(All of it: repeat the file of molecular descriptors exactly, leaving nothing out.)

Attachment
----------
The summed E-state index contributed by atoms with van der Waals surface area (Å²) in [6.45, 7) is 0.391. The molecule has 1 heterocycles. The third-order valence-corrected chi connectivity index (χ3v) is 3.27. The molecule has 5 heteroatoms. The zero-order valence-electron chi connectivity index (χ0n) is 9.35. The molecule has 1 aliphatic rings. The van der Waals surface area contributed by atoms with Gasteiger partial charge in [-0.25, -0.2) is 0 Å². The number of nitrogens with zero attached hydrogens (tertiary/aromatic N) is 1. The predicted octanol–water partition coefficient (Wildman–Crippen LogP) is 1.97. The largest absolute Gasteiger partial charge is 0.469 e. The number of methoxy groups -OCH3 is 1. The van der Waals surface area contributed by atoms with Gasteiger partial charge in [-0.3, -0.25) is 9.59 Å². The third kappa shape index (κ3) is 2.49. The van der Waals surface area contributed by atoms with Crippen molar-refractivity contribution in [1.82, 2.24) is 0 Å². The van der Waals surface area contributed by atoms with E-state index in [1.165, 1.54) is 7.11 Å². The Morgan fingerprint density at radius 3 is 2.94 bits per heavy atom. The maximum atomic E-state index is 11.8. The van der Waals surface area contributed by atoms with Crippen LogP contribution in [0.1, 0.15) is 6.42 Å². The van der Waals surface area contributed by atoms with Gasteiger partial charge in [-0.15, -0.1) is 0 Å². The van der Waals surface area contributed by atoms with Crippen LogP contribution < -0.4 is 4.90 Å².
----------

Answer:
The summed E-state index contributed by atoms with van der Waals surface area (Å²) in [6.45, 7) is 0.391. The molecule has 1 heterocycles. The third-order valence-corrected chi connectivity index (χ3v) is 3.27. The molecule has 5 heteroatoms. The zero-order valence-electron chi connectivity index (χ0n) is 9.35. The molecule has 1 aliphatic rings. The van der Waals surface area contributed by atoms with Gasteiger partial charge in [-0.25, -0.2) is 0 Å². The number of nitrogens with zero attached hydrogens (tertiary/aromatic N) is 1. The predicted octanol–water partition coefficient (Wildman–Crippen LogP) is 1.97. The largest absolute Gasteiger partial charge is 0.469 e. The number of methoxy groups -OCH3 is 1. The van der Waals surface area contributed by atoms with Gasteiger partial charge in [-0.3, -0.25) is 9.59 Å². The third kappa shape index (κ3) is 2.49. The van der Waals surface area contributed by atoms with Crippen molar-refractivity contribution in [1.82, 2.24) is 0 Å². The van der Waals surface area contributed by atoms with E-state index in [1.165, 1.54) is 7.11 Å². The Morgan fingerprint density at radius 3 is 2.94 bits per heavy atom. The maximum atomic E-state index is 11.8. The van der Waals surface area contributed by atoms with Crippen LogP contribution in [0.1, 0.15) is 6.42 Å². The van der Waals surface area contributed by atoms with Gasteiger partial charge in [-0.15, -0.1) is 0 Å². The van der Waals surface area contributed by atoms with Crippen LogP contribution < -0.4 is 4.90 Å².